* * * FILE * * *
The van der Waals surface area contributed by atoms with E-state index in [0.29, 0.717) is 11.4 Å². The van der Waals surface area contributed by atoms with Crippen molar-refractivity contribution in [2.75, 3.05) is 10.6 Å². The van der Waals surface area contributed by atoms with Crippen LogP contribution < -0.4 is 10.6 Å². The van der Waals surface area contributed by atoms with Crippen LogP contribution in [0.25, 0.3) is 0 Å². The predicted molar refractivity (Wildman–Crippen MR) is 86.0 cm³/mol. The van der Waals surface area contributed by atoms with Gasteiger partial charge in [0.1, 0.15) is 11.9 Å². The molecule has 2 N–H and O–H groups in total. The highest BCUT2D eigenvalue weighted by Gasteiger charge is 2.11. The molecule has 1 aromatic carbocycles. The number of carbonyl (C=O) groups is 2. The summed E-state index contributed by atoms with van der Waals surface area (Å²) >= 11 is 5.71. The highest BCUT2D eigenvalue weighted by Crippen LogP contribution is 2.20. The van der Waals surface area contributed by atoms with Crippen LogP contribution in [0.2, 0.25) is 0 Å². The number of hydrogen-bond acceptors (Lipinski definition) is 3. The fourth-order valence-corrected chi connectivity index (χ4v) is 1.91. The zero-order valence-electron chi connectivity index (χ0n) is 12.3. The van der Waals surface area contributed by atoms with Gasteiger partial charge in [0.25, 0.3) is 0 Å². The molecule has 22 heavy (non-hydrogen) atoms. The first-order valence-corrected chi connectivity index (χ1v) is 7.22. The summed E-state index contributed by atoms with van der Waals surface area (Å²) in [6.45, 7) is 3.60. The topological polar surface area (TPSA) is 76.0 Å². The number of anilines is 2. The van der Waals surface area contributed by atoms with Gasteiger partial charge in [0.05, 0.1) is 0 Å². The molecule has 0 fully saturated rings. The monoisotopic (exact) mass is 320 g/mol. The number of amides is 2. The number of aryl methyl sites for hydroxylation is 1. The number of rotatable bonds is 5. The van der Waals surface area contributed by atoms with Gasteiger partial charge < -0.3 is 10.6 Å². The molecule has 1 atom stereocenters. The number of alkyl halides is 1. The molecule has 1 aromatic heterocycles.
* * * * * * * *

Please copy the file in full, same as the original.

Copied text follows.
The van der Waals surface area contributed by atoms with E-state index in [0.29, 0.717) is 11.4 Å². The van der Waals surface area contributed by atoms with Crippen molar-refractivity contribution in [2.75, 3.05) is 10.6 Å². The van der Waals surface area contributed by atoms with Crippen LogP contribution < -0.4 is 10.6 Å². The van der Waals surface area contributed by atoms with Crippen LogP contribution in [0.25, 0.3) is 0 Å². The predicted molar refractivity (Wildman–Crippen MR) is 86.0 cm³/mol. The van der Waals surface area contributed by atoms with Gasteiger partial charge in [0.1, 0.15) is 11.9 Å². The molecule has 2 N–H and O–H groups in total. The highest BCUT2D eigenvalue weighted by Gasteiger charge is 2.11. The molecule has 1 aromatic carbocycles. The number of carbonyl (C=O) groups is 2. The summed E-state index contributed by atoms with van der Waals surface area (Å²) >= 11 is 5.71. The highest BCUT2D eigenvalue weighted by Crippen LogP contribution is 2.20. The van der Waals surface area contributed by atoms with Crippen LogP contribution in [0.2, 0.25) is 0 Å². The number of hydrogen-bond acceptors (Lipinski definition) is 3. The fourth-order valence-corrected chi connectivity index (χ4v) is 1.91. The zero-order valence-electron chi connectivity index (χ0n) is 12.3. The van der Waals surface area contributed by atoms with Gasteiger partial charge in [0.25, 0.3) is 0 Å². The molecule has 22 heavy (non-hydrogen) atoms. The first-order valence-corrected chi connectivity index (χ1v) is 7.22. The summed E-state index contributed by atoms with van der Waals surface area (Å²) in [6.45, 7) is 3.60. The topological polar surface area (TPSA) is 76.0 Å². The number of anilines is 2. The van der Waals surface area contributed by atoms with Gasteiger partial charge in [0.05, 0.1) is 0 Å². The molecule has 0 fully saturated rings. The monoisotopic (exact) mass is 320 g/mol. The number of amides is 2. The number of aryl methyl sites for hydroxylation is 1. The number of rotatable bonds is 5. The van der Waals surface area contributed by atoms with Gasteiger partial charge < -0.3 is 10.6 Å². The molecule has 1 atom stereocenters. The number of alkyl halides is 1. The molecule has 1 aromatic heterocycles.